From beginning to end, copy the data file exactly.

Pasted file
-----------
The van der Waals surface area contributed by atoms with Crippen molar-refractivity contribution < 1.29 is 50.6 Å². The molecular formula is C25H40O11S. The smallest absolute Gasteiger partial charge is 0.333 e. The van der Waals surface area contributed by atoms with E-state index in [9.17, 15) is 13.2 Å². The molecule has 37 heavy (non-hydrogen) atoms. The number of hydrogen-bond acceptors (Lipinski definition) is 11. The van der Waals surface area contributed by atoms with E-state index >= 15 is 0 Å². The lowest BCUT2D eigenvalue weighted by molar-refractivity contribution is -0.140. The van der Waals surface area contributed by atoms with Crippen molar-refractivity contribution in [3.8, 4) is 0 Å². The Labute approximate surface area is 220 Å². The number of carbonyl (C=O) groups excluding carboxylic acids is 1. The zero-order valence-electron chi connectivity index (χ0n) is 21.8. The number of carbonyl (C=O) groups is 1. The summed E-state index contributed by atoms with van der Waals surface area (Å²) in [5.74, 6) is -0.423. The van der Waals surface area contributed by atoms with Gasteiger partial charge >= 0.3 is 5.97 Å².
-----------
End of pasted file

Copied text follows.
The van der Waals surface area contributed by atoms with Crippen molar-refractivity contribution < 1.29 is 50.6 Å². The molecular formula is C25H40O11S. The smallest absolute Gasteiger partial charge is 0.333 e. The van der Waals surface area contributed by atoms with E-state index in [9.17, 15) is 13.2 Å². The molecule has 37 heavy (non-hydrogen) atoms. The number of hydrogen-bond acceptors (Lipinski definition) is 11. The van der Waals surface area contributed by atoms with E-state index >= 15 is 0 Å². The lowest BCUT2D eigenvalue weighted by molar-refractivity contribution is -0.140. The van der Waals surface area contributed by atoms with Crippen molar-refractivity contribution in [3.8, 4) is 0 Å². The Labute approximate surface area is 220 Å². The number of carbonyl (C=O) groups excluding carboxylic acids is 1. The zero-order valence-electron chi connectivity index (χ0n) is 21.8. The number of carbonyl (C=O) groups is 1. The summed E-state index contributed by atoms with van der Waals surface area (Å²) in [5.74, 6) is -0.423. The van der Waals surface area contributed by atoms with Gasteiger partial charge >= 0.3 is 5.97 Å².